I think to sit here and say that this is an adoption issue or a background check issue is covering the situation with a band-aid. I’m not even quite sure what this article is trying to convey. Are we blaming the adoption process? If so, how can any agency be 100% sure that the prospective adoptive parents are ‘fit’. Have they seen the parents at their worst? Of course not. I think that adoption agencies such as Holt International always put the best interests of the child above anything else. Unfortunately, this happens. Not just adoptive children but biological children suffer at the hands of those supposed to care for those. Far too often when hearing of such horrific crimes, it always followed by, “He was such a nice person. He would never do anything like that.” You just never really know. We live in the great United States of America where kids freely walk into school and kill other kids/teachers. Where a former police officer kills a man in a movie theater over texting. Recently a man fires a gun into a car full of teens because of loud music. Our trusted religious figures have been molesting boys for centuries. School teachers are sexually abusing our children. There’s just no way to really tell who a person is. This isn’t an adoption issue, it’s a mental health issue.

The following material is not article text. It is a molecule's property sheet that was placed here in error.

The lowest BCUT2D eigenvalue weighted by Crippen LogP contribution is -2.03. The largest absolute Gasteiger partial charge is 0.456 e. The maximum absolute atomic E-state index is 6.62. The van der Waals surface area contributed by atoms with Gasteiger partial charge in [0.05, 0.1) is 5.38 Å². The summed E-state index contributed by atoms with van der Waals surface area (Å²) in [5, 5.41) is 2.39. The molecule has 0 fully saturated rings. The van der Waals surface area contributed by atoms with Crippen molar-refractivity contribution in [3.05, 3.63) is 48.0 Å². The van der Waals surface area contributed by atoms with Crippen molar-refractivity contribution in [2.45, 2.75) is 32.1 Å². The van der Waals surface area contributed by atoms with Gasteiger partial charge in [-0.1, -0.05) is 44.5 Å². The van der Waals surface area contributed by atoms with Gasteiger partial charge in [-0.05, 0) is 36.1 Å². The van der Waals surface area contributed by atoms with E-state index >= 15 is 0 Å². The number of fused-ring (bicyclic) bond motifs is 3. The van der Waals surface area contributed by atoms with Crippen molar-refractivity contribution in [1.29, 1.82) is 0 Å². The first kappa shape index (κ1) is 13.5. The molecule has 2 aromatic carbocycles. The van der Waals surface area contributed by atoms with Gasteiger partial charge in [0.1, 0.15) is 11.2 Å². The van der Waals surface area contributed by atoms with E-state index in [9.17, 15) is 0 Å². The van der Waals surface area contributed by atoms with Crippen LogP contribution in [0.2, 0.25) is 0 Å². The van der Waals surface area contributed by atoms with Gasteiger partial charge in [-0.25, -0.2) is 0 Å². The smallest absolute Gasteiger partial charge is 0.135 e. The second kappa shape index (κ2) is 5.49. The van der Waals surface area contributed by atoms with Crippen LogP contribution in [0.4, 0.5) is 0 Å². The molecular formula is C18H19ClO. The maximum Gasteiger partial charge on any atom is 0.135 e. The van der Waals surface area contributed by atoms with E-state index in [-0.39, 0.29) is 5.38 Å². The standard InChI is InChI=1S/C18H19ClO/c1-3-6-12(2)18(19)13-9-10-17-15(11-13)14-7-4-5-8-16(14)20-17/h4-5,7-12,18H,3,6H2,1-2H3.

it is so dismissive and disrespectful to Hyunsu to continue to tout the idea that “this is not only an adoption issue.” The adoption system, which already has very loose regulations and minimal education offered, has even looser rules regarding who can adopt special needs children like Hyunsu. This is an adoption issue. Because of the minimal vetting out process, children end up in homes like the O’Callaghan’s or in ones where their abandonment and trauma is furthered by rehoming. This is an adoption issue. In his short life, Hyunsu had no control over which country he would live or which family would become his. Perhaps his only source of agency was throwing a fit about the bath he feared, which Brian O’Callaghan didn’t understand. This is an adoption issue. Hyunsu was used to his mother, and many adoptees initially prefer women because their primary caregivers have been women. Brian O’Callaghan hadn’t yet bonded with his son after four months. This is an adoption issue. The fact that adult adoptees’ voices are constantly overshadowed by agencies, adoptive parents, and a biased media: this is an adoption issue.